Corsair’s Katar line of mice has been pretty consistent over the years: they are simple, work well, are light, and don’t have any extra features or markups that aren’t necessary. The Katar Elite Wireless, Corsair’s newest Katar mouse, weighs only 2.24 oz (69g). This makes it the lightest mouse in the Katar line and one of the lightest mice on the market right now.
Basic mice that are very light aren’t for everyone, but they do have a place among the best gaming mice. The Katar Elite Wireless is lighter than the last generation and has a few small improvements, like a rechargeable (sort of) 100-hour battery and a maximum polling rate of 2,000 Hz. It also has customizable RGB lighting, which is done in the most boring way possible, and a surface that just begs to get fingerprints on it.
1. How the Katar Elite Wireless is made and how it feels
The Corsair Katar Elite Wireless is a wireless mouse that is light and doesn’t look like much. In fact, it looks a lot like its predecessor, the Katar Pro Wireless, except that the finish is smooth instead of textured and the Corsair logo is made of RGB lights. Other than that, its body is almost the same as the Katar Pro Wireless and the Katar Pro XT. It is about 4.56 inches (115.8mm) long, 2.53 inches (64.2mm) wide, and 1.49 inches (37.8mm) high.
The Katar Elite Wireless isn’t very small, but it is smaller than most mice. It has a low hump and tapers toward the back. This makes it a little better for claw and fingertip grips, but palm grips can still use it. This could be used with either hand, even though it’s made for right-handed people. It has two thumb buttons on the left side and a body that’s just a little bit off-center.
The Katar Elite Wireless’s top has a smooth, matte finish that feels good, but it shows fingerprints and oils from your skin very easily. This is not only ugly, but it also makes me worry about how long it will last and how much wear it will get.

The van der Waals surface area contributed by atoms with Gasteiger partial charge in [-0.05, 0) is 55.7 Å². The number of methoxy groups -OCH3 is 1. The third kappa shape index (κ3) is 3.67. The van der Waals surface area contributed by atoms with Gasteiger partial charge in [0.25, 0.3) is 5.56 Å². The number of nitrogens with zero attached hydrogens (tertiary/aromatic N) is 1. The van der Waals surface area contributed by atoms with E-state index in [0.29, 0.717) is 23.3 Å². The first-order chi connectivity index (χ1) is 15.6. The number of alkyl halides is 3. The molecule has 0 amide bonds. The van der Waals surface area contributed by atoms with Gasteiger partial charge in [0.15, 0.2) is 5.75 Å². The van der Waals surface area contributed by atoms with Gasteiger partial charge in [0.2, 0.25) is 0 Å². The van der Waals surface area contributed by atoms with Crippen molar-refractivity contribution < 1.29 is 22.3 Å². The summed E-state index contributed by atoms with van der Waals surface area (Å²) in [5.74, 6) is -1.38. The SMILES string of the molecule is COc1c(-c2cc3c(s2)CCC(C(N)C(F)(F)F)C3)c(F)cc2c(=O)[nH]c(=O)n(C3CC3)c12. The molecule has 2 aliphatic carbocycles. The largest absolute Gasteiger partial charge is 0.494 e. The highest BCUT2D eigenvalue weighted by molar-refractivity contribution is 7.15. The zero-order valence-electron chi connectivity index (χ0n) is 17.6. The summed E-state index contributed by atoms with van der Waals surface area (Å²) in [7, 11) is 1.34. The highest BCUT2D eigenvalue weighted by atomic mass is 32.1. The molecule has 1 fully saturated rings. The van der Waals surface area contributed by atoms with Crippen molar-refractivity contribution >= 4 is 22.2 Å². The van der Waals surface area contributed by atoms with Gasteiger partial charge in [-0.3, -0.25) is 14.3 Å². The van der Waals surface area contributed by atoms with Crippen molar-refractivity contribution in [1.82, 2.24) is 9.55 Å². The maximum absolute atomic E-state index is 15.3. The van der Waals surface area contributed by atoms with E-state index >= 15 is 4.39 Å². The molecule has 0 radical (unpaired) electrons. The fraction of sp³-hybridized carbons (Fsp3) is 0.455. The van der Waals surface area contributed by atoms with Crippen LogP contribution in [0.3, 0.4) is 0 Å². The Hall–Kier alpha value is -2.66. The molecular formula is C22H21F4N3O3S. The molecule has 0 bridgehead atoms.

The sides have a small amount of texture. The mouse has six programmable buttons: left and right mouse buttons, two thumb buttons, a DPI switch, and a scroll wheel that you can click. Even the DPI switch, which is shaped like a hexagon and is bigger than most, is in a good place and easy to press. The cover of the scroll wheel is textured and made of rubber. It has a few tiny notches.
2. Performance of the Katar Elite Wireless
Ultra-lightweight mice work best for games like first-person shooters, battle royale games, and esports in general that require a lot of fast swiping and quick but precise flicking. The Katar Elite Wireless doesn’t have a “ergonomic” shape, but it’s small and light enough that you won’t even notice it. Its light weight makes it comfortable and easy to use, and it won’t make you tired after long hours of gaming.
The Katar Elite Wireless felt less “on with my hand” than the Razer DeathAdder V3 Pro because it was smaller and had a more generic shape. However, it didn’t take more than a couple of minutes into my first Overwatch 2 match for me to forget I was holding a mouse. The mouse’s quick, smooth movements made it easy to line up precise shots quickly, and its small size and light weight made it easy to pick up and move when I needed to quickly cover a large area of my desktops (both physical and virtual). Omron optical switches are built into the Katar Elite Wireless, which has a spring-loaded design with “zero gap” between the switches and the main buttons. All of the mouse’s six programmable buttons were easy to press. The side buttons were well-placed and easy to reach with my thumb, and the DPI shift button was big enough that I didn’t have to move my hand to get to it. The main mouse buttons, on the other hand, were maybe a little too easy to press. I often pressed them by accident with just a little bit of pressure, especially when I moved the mouse quickly.
Not all gamers will be able to use the Katar Elite Wireless, though. With only six programmable buttons (including the scroll wheel click and DPI shift), it felt very basic in MMOs and MOBAs, and its small size and light weight made it hard to control in tasks that required sustained precision (such as Photoshop).
3. The Katar Elite Wireless’s hardware and software
The Katar Elite Wireless is a pretty simple mouse, but all of its six buttons can be programmed, and Corsair’s iCue 4 software can be used to change a few other settings. iCue 4 also automatically updates the mouse and its 2.4GHz wireless USB-A dongle with new firmware, so it’s worth opening at least once.
In the Katar Elite Wireless’s iCue 4 menu, there are different sections for button remapping, lighting, and hardware (on-board memory-based) button remapping. There is also a place to change the mouse’s DPI levels and a tool for calibrating the surface. The mouse has two RGB zones: the Corsair logo and the DPI switch. However, you can only change the lighting effects for the logo. iCue 4 lets you change how the DPI RGB lights up to show the current DPI stage. You can set five DPI stages that can be toggled through, plus an extra “sniper” stage that lets you change DPI on the fly.
The Katar Elite Wireless is so simple that if you want something light, you might as well get something cheap and wired, like the 2.08oz (59g) HyperX Pulsefire Haste, which costs around $30. Or, you could get something like the Glorious Model O Minus, which is a little bit nicer and has less bloated software. You can also get it wirelessly for $80.